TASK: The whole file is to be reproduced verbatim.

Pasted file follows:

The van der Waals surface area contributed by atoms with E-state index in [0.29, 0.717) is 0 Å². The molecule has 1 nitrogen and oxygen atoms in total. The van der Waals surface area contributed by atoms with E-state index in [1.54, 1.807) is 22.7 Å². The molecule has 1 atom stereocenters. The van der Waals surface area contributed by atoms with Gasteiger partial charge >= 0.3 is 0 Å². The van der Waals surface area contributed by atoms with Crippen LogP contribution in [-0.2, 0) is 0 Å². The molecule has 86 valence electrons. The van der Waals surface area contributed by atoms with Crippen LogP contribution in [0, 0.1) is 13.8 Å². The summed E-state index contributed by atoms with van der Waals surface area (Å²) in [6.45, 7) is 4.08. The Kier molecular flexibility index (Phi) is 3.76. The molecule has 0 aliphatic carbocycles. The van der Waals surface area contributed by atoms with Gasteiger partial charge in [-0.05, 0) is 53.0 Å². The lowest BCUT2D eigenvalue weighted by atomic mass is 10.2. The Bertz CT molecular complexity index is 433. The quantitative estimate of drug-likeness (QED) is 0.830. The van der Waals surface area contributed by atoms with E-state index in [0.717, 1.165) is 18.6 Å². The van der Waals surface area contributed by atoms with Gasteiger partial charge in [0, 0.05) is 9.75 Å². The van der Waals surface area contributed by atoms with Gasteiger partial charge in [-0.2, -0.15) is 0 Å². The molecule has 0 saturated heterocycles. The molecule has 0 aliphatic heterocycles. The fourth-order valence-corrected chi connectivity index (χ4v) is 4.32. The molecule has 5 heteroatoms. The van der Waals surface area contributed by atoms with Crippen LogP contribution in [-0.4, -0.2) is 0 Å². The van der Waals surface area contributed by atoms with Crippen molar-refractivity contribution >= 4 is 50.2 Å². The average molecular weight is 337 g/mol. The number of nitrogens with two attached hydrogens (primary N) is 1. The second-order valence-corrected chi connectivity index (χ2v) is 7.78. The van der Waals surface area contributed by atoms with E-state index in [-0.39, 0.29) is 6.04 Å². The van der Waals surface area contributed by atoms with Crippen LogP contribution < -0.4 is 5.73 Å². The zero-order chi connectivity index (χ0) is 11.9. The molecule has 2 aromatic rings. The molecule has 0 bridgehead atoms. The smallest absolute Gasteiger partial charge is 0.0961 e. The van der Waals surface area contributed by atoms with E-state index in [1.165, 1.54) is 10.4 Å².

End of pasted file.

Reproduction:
The van der Waals surface area contributed by atoms with E-state index in [0.29, 0.717) is 0 Å². The molecule has 1 nitrogen and oxygen atoms in total. The van der Waals surface area contributed by atoms with E-state index in [1.54, 1.807) is 22.7 Å². The molecule has 1 atom stereocenters. The van der Waals surface area contributed by atoms with Gasteiger partial charge >= 0.3 is 0 Å². The van der Waals surface area contributed by atoms with Crippen LogP contribution in [-0.2, 0) is 0 Å². The molecule has 86 valence electrons. The van der Waals surface area contributed by atoms with Crippen LogP contribution in [0, 0.1) is 13.8 Å². The summed E-state index contributed by atoms with van der Waals surface area (Å²) in [6.45, 7) is 4.08. The Kier molecular flexibility index (Phi) is 3.76. The molecule has 0 aliphatic carbocycles. The van der Waals surface area contributed by atoms with Gasteiger partial charge in [-0.05, 0) is 53.0 Å². The lowest BCUT2D eigenvalue weighted by atomic mass is 10.2. The Bertz CT molecular complexity index is 433. The quantitative estimate of drug-likeness (QED) is 0.830. The van der Waals surface area contributed by atoms with E-state index in [0.717, 1.165) is 18.6 Å². The van der Waals surface area contributed by atoms with Gasteiger partial charge in [0, 0.05) is 9.75 Å². The van der Waals surface area contributed by atoms with Gasteiger partial charge in [-0.2, -0.15) is 0 Å². The molecule has 0 saturated heterocycles. The molecule has 0 aliphatic heterocycles. The fourth-order valence-corrected chi connectivity index (χ4v) is 4.32. The molecule has 5 heteroatoms. The van der Waals surface area contributed by atoms with Crippen LogP contribution in [-0.4, -0.2) is 0 Å². The van der Waals surface area contributed by atoms with Crippen molar-refractivity contribution >= 4 is 50.2 Å². The average molecular weight is 337 g/mol. The number of nitrogens with two attached hydrogens (primary N) is 1. The second-order valence-corrected chi connectivity index (χ2v) is 7.78. The van der Waals surface area contributed by atoms with E-state index in [-0.39, 0.29) is 6.04 Å². The van der Waals surface area contributed by atoms with Crippen LogP contribution < -0.4 is 5.73 Å². The zero-order chi connectivity index (χ0) is 11.9. The molecule has 2 aromatic rings. The molecule has 0 bridgehead atoms. The smallest absolute Gasteiger partial charge is 0.0961 e. The van der Waals surface area contributed by atoms with E-state index in [1.165, 1.54) is 10.4 Å².